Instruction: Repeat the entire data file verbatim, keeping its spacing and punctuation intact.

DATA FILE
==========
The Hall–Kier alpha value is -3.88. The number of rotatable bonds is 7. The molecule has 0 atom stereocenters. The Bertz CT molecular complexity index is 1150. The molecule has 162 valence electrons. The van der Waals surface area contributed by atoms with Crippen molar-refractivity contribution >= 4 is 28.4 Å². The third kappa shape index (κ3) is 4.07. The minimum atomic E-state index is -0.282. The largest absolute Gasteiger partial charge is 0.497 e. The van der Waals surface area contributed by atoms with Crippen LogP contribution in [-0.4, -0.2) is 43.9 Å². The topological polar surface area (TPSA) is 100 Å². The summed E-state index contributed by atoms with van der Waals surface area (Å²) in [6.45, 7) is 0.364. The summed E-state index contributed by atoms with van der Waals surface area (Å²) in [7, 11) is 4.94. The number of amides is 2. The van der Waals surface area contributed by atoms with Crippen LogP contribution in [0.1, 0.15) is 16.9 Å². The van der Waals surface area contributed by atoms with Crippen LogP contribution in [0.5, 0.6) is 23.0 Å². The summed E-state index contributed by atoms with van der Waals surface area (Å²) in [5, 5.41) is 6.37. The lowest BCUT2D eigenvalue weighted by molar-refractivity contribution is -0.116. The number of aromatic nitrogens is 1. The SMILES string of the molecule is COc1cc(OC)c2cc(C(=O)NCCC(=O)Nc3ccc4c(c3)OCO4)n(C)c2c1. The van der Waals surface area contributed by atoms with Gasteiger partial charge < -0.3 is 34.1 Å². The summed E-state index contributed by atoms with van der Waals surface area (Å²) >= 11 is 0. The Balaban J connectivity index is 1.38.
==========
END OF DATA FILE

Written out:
The Hall–Kier alpha value is -3.88. The number of rotatable bonds is 7. The molecule has 0 atom stereocenters. The Bertz CT molecular complexity index is 1150. The molecule has 162 valence electrons. The van der Waals surface area contributed by atoms with Crippen molar-refractivity contribution >= 4 is 28.4 Å². The third kappa shape index (κ3) is 4.07. The minimum atomic E-state index is -0.282. The largest absolute Gasteiger partial charge is 0.497 e. The van der Waals surface area contributed by atoms with Crippen LogP contribution in [-0.4, -0.2) is 43.9 Å². The topological polar surface area (TPSA) is 100 Å². The summed E-state index contributed by atoms with van der Waals surface area (Å²) in [6.45, 7) is 0.364. The summed E-state index contributed by atoms with van der Waals surface area (Å²) in [7, 11) is 4.94. The number of amides is 2. The van der Waals surface area contributed by atoms with Crippen LogP contribution in [0.1, 0.15) is 16.9 Å². The van der Waals surface area contributed by atoms with Crippen LogP contribution in [0.5, 0.6) is 23.0 Å². The summed E-state index contributed by atoms with van der Waals surface area (Å²) in [5, 5.41) is 6.37. The lowest BCUT2D eigenvalue weighted by molar-refractivity contribution is -0.116. The number of aromatic nitrogens is 1. The SMILES string of the molecule is COc1cc(OC)c2cc(C(=O)NCCC(=O)Nc3ccc4c(c3)OCO4)n(C)c2c1. The van der Waals surface area contributed by atoms with Gasteiger partial charge < -0.3 is 34.1 Å². The summed E-state index contributed by atoms with van der Waals surface area (Å²) >= 11 is 0. The Balaban J connectivity index is 1.38.